This test is no longer a "company standard" as it once was but it's still used for very specific circumstances. I know at least acouple of years ago at my plant site they were testing SS SMAW using 6" sch 80 CS coupons, 2G &5G open root GTAW/SMAW. For the smaller diameter qualification they just drop down too 2" sch 80 coupons. Both tests are radiographed.
I have performed open root SMAW welds on SS on Tangent Tube Composit Waterwall tubes (Window Welds) on Black Liquor recovery boilers. The rods used were 2 MM avesta P5PW I think. Its been awhile.
I prefer the ole GTAW method for all other SS roots.
I wholeheartly agree.
Over the years it was determined that not only was GTAW root (SS & nickel alloys) far easier to apply and meet code required quality standards in most cases, but our metallurgists determined through failure analysis that the tenacious slag (internal surface of the root) inherent to the alloy SMAW processes, lead to and promoted localized corrosion in many chemical processes. Thus leading to weld failure and unscheduled plant shutdowns.
Hi again Seldom,
I'm very curious as to root silica, say from unclean TIG wire or base metal, and if it has the same inherent deleterious effects as SMAW root slag, as far as to allow the accumulation of unwanted deposits. The reason I ask is because we predominantly use "Solar Flux" as opposed to an Argon purge(which, by the way, I personally prefer) for open root stainless pipe, which leaves a lot of residue inside the pipe. Does this also apply to carbon steel GTAW root silica as well?
Good morning Dale,
A very good question that should create interest and the intitial answer is yes.
It had been determined by our Materials Dept. that the use of compounds such as "Solar Flux" in many of the plants' chemical processes, would indeed play host to a deleterious enviorment due to the their residuals. These types of compounds were "outlawed" in our plant site. Possibly your company's chemical processes have been determined not be of a nature where corrosion is a concern or the use of the compounds can be controlled. Our plant site has a square mile footprint and enough MSDS sheets to fill a small library (only a small exaggeration) :-)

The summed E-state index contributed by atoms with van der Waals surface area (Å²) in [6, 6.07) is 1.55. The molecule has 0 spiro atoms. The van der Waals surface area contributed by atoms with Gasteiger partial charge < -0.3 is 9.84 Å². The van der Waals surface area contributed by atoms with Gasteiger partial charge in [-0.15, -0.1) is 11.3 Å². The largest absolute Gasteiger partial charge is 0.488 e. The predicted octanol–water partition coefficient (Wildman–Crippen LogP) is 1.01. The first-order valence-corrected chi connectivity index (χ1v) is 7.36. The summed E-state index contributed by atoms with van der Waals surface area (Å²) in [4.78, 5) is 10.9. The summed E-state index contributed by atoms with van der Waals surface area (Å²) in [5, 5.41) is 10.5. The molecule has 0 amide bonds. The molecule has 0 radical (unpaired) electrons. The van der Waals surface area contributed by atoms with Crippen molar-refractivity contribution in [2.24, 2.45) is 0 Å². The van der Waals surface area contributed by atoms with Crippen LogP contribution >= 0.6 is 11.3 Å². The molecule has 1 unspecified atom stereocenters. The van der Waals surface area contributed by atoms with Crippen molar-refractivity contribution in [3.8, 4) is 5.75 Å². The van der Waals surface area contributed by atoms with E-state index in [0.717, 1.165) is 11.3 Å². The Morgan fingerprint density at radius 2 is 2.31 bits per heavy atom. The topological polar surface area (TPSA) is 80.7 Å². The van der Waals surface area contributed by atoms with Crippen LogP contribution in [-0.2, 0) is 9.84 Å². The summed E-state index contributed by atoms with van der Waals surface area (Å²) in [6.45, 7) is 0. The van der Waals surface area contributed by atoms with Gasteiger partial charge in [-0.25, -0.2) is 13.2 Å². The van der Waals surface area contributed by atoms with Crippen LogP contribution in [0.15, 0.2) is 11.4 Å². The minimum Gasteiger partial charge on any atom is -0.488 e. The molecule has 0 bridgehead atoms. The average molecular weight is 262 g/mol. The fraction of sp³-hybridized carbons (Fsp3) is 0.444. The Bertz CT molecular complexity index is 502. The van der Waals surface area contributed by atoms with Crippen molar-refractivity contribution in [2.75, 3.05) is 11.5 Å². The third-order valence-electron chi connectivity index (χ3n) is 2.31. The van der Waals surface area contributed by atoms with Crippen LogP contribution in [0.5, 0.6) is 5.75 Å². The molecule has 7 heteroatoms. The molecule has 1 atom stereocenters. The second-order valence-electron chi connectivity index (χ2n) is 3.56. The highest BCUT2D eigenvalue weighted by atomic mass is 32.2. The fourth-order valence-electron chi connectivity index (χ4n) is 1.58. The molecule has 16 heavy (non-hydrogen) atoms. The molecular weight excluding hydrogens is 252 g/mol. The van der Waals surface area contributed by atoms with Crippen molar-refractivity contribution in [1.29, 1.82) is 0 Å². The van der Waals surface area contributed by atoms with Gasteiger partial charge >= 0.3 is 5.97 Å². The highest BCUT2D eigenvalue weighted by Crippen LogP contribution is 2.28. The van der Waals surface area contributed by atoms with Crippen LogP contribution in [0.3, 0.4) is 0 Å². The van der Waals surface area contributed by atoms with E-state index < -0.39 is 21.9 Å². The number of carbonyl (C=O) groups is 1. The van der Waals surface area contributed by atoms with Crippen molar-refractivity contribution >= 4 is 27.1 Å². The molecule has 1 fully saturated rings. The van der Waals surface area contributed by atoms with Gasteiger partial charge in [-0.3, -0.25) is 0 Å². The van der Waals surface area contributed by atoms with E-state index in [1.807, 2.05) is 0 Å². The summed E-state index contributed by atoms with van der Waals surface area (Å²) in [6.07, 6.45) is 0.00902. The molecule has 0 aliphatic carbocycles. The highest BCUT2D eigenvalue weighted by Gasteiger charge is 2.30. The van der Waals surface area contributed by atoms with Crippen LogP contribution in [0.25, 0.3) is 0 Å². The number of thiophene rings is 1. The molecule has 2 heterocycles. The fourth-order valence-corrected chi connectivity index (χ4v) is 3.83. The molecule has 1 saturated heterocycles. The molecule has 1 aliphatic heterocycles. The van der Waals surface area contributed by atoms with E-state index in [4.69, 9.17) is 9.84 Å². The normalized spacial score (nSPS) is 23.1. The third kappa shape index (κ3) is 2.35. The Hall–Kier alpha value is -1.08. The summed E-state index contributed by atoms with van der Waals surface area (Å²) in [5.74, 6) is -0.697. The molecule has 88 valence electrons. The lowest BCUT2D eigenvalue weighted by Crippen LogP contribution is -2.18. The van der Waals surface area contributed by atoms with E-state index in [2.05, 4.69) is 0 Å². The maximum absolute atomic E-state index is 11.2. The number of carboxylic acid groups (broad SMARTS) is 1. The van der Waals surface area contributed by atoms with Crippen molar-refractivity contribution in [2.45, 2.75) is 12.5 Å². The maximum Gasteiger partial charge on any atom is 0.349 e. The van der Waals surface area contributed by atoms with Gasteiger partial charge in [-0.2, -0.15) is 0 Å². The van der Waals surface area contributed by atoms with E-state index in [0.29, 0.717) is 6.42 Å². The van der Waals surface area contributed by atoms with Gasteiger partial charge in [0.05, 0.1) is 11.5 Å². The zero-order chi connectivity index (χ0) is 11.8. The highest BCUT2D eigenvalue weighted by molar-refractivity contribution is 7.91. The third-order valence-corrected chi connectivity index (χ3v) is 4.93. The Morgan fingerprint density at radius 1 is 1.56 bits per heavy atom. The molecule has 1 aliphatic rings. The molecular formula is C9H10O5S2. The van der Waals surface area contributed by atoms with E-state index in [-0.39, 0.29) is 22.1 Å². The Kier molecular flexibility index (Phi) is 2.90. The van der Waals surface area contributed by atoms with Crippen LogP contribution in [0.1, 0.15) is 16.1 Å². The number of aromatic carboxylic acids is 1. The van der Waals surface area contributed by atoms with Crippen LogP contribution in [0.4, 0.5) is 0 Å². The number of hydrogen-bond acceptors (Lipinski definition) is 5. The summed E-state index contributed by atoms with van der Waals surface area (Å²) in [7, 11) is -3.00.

I don't have a lot of experience with CS, GTAW root silica but the chemical enviorments are going to be considerably less corrosive as a general rule. As kind of an off-hand example, in a cool brine service we would use a E7010-A1 for the root bead because of the moly and that slag would adhere to the root face and the weld/HAZ interface. But it was never proven to have a created a determental enviorment for corrosive attack.
By the way, since I retired I still have contact with most of the mechanical contractrors that service my company and I've not heard that the ban has been lifted.
Have a great day,
I have used this rod before...not on that thick of SS. I used it on like 8th inch steel...the rod runs nice beads and is pretty easy...just use a dragging motion...the thing that i remember most is that it tends to like to stick and can be kind of stubborn...also seemed to me that this rod is kind of picky on arc lenth...use a short one...but be careful, it will stick fairly easy....and most of all....after you make a pass, and go to chip the slag off...watch out...the flux likes to pop off (literally) you dont even have to touch it sometimes...pieces will just fling into the air....make sure you have some eye protection undernieth your helmet with this rod...i learned the hard way...i useually put my safely goggles on only when im chipping..and weld with just the helmet on...but after like my 2nd bead of the 308-16...some slag popped off and got me on the lip...nice little burn... :)